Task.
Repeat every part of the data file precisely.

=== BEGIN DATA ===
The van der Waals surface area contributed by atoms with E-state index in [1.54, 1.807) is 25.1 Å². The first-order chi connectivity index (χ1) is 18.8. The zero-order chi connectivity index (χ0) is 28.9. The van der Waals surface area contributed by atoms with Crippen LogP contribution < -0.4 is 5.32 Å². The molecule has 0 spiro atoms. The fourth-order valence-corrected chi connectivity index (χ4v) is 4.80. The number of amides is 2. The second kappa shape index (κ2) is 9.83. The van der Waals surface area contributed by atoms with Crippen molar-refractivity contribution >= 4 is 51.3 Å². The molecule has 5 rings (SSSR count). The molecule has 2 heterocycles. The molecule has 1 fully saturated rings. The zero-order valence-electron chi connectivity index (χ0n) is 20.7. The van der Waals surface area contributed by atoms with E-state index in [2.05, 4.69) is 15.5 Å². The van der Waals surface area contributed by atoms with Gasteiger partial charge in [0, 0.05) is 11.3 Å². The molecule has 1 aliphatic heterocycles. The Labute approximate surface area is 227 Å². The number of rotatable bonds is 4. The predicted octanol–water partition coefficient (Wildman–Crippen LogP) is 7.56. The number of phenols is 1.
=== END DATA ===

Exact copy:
The van der Waals surface area contributed by atoms with E-state index in [1.54, 1.807) is 25.1 Å². The first-order chi connectivity index (χ1) is 18.8. The zero-order chi connectivity index (χ0) is 28.9. The van der Waals surface area contributed by atoms with Crippen LogP contribution < -0.4 is 5.32 Å². The molecule has 0 spiro atoms. The fourth-order valence-corrected chi connectivity index (χ4v) is 4.80. The number of amides is 2. The second kappa shape index (κ2) is 9.83. The van der Waals surface area contributed by atoms with Crippen molar-refractivity contribution >= 4 is 51.3 Å². The molecule has 5 rings (SSSR count). The molecule has 2 heterocycles. The molecule has 1 fully saturated rings. The zero-order valence-electron chi connectivity index (χ0n) is 20.7. The van der Waals surface area contributed by atoms with E-state index in [2.05, 4.69) is 15.5 Å². The van der Waals surface area contributed by atoms with Gasteiger partial charge in [0, 0.05) is 11.3 Å². The molecule has 1 aliphatic heterocycles. The Labute approximate surface area is 227 Å². The number of rotatable bonds is 4. The predicted octanol–water partition coefficient (Wildman–Crippen LogP) is 7.56. The number of phenols is 1.